Keywords:conductivity, magnetic storm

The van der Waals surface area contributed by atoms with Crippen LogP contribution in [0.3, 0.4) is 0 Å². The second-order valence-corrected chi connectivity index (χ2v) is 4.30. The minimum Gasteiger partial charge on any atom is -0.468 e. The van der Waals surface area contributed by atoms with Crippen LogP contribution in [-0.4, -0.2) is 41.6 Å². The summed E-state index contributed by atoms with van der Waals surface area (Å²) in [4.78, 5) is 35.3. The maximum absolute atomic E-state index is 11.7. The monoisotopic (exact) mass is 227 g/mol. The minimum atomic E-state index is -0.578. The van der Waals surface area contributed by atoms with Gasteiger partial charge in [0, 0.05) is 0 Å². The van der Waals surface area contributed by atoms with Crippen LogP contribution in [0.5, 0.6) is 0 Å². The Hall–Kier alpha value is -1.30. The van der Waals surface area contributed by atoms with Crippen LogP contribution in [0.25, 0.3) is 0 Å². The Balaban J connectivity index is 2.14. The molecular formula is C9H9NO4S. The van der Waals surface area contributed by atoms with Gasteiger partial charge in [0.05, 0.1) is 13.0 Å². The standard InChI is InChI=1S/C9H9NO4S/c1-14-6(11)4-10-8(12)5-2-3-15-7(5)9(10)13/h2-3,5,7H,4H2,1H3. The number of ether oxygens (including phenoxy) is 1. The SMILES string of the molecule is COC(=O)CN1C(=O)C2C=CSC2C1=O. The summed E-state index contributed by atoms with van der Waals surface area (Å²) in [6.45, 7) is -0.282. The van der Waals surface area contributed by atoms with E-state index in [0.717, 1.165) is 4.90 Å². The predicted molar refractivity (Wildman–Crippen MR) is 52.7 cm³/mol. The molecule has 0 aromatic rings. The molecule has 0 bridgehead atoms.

We estimated radial electrical conductivity distribution in the Earth using both vector geomagnetic observatory data and a forward solver in time-domain. The major difference between the time-domain and frequency-domain approach rests in the way of processing the finite-length time series of transient inducing and induced fields. In the frequency-domain, response functions are usually estimated at discrete frequencies, by splitting the time-series into multiple segments and applying Fourier transformation to each segment. As the periods increase, quality of response functions is reduced in the case of the frequency-domain approach. In addition, the frequency-domain approach should not be applied to the transient data since Fourier transformation premises periodicity for the time-series in concern. On the other hand, the time-domain approach exploits all the data in the time-series by fitting the entire waveform of the magnetic field including rapid variations such as sudden storm commencements. The quality of long period signals that are able to penetrate the deeper region of the Earth is not reduced in the time-domain. We can, therefore, estimate the deep distribution of conductivity using shorter time-series than in the frequency-domain. Specifically, we applied the time-domain approach to the vector geomagnetic observatory data with one minute sampling interval all around the globe. In order to extract the induced field, we subtracted the vector average for 5 quietest days of the month from the raw time-series. Contrary to the newly available data sets from recent low-Earth-orbiting satellite missions, the traditional ground-based data has biased distribution over the globe. We eliminated observatories in some congested places. We then separated the residual time-series into internal and external origin. The separated internal magnetic field can be reproduced using forward response of the radially symmetric conducting sphere to the separated external magnetic field. A heterogeneously conducting shell was placed at the top of the radially symmetric sphere so as to account for large scale surface contrast such as ocean-continent distribution. We solved an inversion problem with an objective function consisting of linear combination of data misfit and a regularization term that constrains the smoothness of the conductivities. Moreover, we estimated the internal Gauss coefficients' sensitivities for each shell of the radially symmetric conducting spheres by F-test and revealed that the lower mantle conductivity has a large influence on the magnetic field on the surface of the Earth after about more one day from the instance when the external magnetic field was applied. As a result, we estimated a conductivity profile of the Earth. This is the first profile that was estimated by a combination of inversion in time-domain and the vector geomagnetic observatory data over the globe. We will further discuss the necessary length of time-series in order to estimate the lower mantle conductivity accurately.